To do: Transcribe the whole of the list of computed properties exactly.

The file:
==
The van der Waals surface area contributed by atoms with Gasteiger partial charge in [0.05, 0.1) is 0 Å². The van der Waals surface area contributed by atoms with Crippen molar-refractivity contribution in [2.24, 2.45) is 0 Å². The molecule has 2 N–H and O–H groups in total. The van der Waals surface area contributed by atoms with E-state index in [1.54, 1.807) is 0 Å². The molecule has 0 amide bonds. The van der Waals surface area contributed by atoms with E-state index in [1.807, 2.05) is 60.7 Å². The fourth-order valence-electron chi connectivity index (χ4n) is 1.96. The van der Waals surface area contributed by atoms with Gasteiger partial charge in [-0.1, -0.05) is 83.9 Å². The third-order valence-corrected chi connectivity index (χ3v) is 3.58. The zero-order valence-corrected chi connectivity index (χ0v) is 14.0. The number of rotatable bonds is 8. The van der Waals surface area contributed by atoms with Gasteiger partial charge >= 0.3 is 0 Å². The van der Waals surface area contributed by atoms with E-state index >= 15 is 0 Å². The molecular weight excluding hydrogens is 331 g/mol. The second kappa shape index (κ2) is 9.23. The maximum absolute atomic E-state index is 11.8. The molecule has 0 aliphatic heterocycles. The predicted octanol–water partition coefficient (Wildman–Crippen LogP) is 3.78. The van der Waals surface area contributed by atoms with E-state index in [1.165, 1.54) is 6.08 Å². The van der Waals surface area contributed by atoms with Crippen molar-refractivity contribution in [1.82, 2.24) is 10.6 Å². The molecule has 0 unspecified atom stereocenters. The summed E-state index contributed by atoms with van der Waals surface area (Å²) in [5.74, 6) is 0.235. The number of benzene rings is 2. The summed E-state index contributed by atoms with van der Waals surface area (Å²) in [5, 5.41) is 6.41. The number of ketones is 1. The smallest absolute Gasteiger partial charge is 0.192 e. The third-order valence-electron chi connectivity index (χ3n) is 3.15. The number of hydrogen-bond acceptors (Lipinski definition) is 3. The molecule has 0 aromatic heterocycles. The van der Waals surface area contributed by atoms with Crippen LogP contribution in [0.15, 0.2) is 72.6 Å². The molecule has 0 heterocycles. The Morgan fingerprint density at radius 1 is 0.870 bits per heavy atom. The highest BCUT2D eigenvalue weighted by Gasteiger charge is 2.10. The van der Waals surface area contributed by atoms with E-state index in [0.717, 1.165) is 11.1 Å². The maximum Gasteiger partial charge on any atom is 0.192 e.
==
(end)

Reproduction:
The van der Waals surface area contributed by atoms with Gasteiger partial charge in [0.05, 0.1) is 0 Å². The van der Waals surface area contributed by atoms with Crippen molar-refractivity contribution in [2.24, 2.45) is 0 Å². The molecule has 2 N–H and O–H groups in total. The van der Waals surface area contributed by atoms with E-state index in [1.54, 1.807) is 0 Å². The molecule has 0 amide bonds. The van der Waals surface area contributed by atoms with E-state index in [1.807, 2.05) is 60.7 Å². The fourth-order valence-electron chi connectivity index (χ4n) is 1.96. The van der Waals surface area contributed by atoms with Gasteiger partial charge in [-0.1, -0.05) is 83.9 Å². The third-order valence-corrected chi connectivity index (χ3v) is 3.58. The zero-order valence-corrected chi connectivity index (χ0v) is 14.0. The number of rotatable bonds is 8. The van der Waals surface area contributed by atoms with Gasteiger partial charge >= 0.3 is 0 Å². The van der Waals surface area contributed by atoms with E-state index >= 15 is 0 Å². The molecular weight excluding hydrogens is 331 g/mol. The second kappa shape index (κ2) is 9.23. The maximum absolute atomic E-state index is 11.8. The molecule has 0 aliphatic heterocycles. The predicted octanol–water partition coefficient (Wildman–Crippen LogP) is 3.78. The van der Waals surface area contributed by atoms with E-state index in [1.165, 1.54) is 6.08 Å². The van der Waals surface area contributed by atoms with Crippen molar-refractivity contribution in [1.82, 2.24) is 10.6 Å². The molecule has 0 unspecified atom stereocenters. The summed E-state index contributed by atoms with van der Waals surface area (Å²) in [5.74, 6) is 0.235. The number of benzene rings is 2. The summed E-state index contributed by atoms with van der Waals surface area (Å²) in [5, 5.41) is 6.41. The number of ketones is 1. The smallest absolute Gasteiger partial charge is 0.192 e. The third-order valence-electron chi connectivity index (χ3n) is 3.15. The number of hydrogen-bond acceptors (Lipinski definition) is 3. The molecule has 0 aromatic heterocycles. The van der Waals surface area contributed by atoms with Crippen LogP contribution in [0.15, 0.2) is 72.6 Å². The molecule has 0 heterocycles. The Morgan fingerprint density at radius 1 is 0.870 bits per heavy atom. The highest BCUT2D eigenvalue weighted by Gasteiger charge is 2.10. The van der Waals surface area contributed by atoms with E-state index in [0.717, 1.165) is 11.1 Å². The maximum Gasteiger partial charge on any atom is 0.192 e.